#FarrisStory: "controversial"

My brother was a year ahead of me in school and graduated high school in 2006. The graduation ceremony is where I was introduced to Dr. Robert Neralich.
My senior year I was having trouble with an elective math class I was taking where the teacher was very lack luster in their attempt to teach or even reach out to help students. I decided to give up in that class and, instead of waste my or their time, just skip it. I would invariably be lead to another class taught by Dr. Neralich where he accepted me in my plight. The first day I walked into his class, unannounced while skipping that math class, I told him I was skipping an elective math course to which he responded "My class has it's foundation in math!" where he pointed to a stack of math books holding up his desk. From that day forward I was finally enjoying a class, even if I didn't technically belong. He would read Walden by Henry David Thoreau, classic Chinese poems, show us Art from all over the world and play music from the far reaches of Africa. His class was "Asian Studies,' but he would rarely talk about Asia or have anything for us to study. He broke every rule the school had and made the class both entertaining and instructive about all the cultures he could. It was from this man that I learned that being "controversial" was not a bad thing. That being "controversial" meant nothing more than to challenge the status quo be different. He made sure that he taught us, if nothing else, that being different or "controversial" was not necessarily a bad thing. Every time I smoke a cigar; I'm leaning back with a glass and enjoying not being told what to do. Enjoy being "controversial."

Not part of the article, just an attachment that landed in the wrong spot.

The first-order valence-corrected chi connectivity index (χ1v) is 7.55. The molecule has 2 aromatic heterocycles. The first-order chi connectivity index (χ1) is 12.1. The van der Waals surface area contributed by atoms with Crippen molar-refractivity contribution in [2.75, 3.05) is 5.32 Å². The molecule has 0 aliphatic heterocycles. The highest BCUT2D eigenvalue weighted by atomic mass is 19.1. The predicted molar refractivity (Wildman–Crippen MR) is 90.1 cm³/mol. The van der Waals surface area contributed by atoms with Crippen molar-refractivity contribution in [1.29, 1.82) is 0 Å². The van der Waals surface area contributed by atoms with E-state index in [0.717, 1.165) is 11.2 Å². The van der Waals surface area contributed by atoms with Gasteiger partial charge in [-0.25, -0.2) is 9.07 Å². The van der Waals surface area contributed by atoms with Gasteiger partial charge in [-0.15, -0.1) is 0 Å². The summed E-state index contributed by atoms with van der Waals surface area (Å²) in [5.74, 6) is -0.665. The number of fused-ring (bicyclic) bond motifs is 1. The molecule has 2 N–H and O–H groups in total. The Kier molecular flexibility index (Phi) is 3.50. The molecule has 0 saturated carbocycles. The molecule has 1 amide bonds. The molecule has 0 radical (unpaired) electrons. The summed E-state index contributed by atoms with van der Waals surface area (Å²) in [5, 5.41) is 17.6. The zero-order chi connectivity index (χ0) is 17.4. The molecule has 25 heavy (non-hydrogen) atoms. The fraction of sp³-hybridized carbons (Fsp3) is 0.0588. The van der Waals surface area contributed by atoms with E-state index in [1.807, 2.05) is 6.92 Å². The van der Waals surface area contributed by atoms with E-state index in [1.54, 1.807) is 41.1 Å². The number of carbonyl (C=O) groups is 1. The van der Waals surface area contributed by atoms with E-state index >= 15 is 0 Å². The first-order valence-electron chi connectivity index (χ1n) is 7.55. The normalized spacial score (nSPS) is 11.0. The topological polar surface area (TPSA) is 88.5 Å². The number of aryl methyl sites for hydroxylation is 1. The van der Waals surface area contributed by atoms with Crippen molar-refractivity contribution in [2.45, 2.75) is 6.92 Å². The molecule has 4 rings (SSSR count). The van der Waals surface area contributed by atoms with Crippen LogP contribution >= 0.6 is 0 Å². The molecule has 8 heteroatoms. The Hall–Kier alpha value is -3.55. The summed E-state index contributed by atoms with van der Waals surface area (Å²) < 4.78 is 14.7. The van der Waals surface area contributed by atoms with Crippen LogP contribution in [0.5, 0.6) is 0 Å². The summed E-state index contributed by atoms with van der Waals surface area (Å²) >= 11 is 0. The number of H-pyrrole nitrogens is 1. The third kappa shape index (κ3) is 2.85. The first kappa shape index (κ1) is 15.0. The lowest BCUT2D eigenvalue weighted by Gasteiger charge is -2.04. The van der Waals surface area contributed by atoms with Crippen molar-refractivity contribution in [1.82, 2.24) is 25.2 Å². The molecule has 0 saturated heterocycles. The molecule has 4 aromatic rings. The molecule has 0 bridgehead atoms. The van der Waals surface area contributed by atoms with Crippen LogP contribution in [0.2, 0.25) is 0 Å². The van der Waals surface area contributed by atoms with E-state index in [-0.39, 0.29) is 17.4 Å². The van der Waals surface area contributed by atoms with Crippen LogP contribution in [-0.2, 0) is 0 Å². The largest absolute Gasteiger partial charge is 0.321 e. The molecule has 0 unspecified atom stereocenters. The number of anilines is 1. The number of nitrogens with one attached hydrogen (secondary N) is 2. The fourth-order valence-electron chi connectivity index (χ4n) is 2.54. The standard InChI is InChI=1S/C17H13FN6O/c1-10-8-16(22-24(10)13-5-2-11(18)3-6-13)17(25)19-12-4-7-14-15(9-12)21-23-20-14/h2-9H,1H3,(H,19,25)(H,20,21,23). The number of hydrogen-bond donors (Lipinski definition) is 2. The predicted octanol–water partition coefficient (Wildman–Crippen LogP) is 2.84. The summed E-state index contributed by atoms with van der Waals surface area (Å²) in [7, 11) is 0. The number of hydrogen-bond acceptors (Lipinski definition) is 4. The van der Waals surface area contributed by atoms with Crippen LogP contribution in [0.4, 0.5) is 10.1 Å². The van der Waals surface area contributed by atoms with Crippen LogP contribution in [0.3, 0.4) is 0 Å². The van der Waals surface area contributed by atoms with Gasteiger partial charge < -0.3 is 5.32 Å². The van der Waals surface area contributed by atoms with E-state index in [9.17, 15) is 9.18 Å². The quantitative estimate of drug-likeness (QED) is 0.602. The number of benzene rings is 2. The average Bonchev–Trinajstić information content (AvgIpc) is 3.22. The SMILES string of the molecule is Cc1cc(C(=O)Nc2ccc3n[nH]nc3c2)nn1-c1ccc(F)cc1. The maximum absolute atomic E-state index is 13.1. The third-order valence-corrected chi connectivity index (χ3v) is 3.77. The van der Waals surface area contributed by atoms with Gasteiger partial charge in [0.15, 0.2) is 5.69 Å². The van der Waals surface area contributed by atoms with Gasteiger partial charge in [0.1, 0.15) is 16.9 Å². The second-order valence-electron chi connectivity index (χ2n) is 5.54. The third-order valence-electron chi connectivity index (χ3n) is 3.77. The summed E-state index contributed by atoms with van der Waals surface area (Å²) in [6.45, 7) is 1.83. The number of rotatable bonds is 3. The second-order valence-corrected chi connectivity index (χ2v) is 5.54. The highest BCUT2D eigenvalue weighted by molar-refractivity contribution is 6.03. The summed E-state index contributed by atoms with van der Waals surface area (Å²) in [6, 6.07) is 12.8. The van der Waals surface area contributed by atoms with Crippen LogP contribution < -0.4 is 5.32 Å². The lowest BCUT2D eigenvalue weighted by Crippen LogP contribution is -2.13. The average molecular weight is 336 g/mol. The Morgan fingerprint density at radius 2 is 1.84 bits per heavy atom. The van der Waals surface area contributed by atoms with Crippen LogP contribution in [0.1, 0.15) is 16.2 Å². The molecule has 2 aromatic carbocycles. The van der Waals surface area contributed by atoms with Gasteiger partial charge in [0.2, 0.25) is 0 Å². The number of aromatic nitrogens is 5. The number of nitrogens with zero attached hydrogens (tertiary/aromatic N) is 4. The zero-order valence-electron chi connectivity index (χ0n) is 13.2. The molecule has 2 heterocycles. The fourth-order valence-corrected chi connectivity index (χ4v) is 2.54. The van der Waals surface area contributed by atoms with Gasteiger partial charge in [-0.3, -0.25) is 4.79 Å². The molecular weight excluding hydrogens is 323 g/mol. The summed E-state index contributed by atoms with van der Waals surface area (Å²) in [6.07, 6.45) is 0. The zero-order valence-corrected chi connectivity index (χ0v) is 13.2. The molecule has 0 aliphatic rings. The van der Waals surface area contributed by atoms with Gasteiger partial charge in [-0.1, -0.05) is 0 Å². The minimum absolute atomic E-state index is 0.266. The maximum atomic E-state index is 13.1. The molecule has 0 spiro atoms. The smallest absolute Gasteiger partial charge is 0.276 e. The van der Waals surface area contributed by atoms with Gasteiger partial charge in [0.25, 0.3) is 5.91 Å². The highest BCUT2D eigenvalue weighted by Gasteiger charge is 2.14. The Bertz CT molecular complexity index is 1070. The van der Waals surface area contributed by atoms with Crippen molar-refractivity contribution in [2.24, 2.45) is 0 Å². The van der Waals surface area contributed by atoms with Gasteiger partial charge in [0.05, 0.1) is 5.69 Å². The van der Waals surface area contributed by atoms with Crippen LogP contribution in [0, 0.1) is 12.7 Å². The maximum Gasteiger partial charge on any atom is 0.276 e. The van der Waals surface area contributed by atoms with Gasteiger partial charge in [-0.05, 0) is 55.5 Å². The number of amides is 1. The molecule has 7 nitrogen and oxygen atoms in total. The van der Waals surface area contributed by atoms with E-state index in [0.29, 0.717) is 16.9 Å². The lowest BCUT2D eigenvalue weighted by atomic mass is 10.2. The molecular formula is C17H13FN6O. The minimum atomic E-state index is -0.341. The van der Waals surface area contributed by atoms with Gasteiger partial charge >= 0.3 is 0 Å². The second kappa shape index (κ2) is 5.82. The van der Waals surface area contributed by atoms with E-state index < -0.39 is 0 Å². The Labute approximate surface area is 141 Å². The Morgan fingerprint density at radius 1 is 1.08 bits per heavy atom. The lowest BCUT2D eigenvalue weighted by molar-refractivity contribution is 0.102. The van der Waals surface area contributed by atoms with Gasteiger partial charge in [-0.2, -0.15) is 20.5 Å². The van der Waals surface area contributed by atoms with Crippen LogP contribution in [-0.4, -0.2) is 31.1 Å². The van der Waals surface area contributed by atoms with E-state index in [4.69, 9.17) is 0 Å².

- Daniel from Fayetteville, AR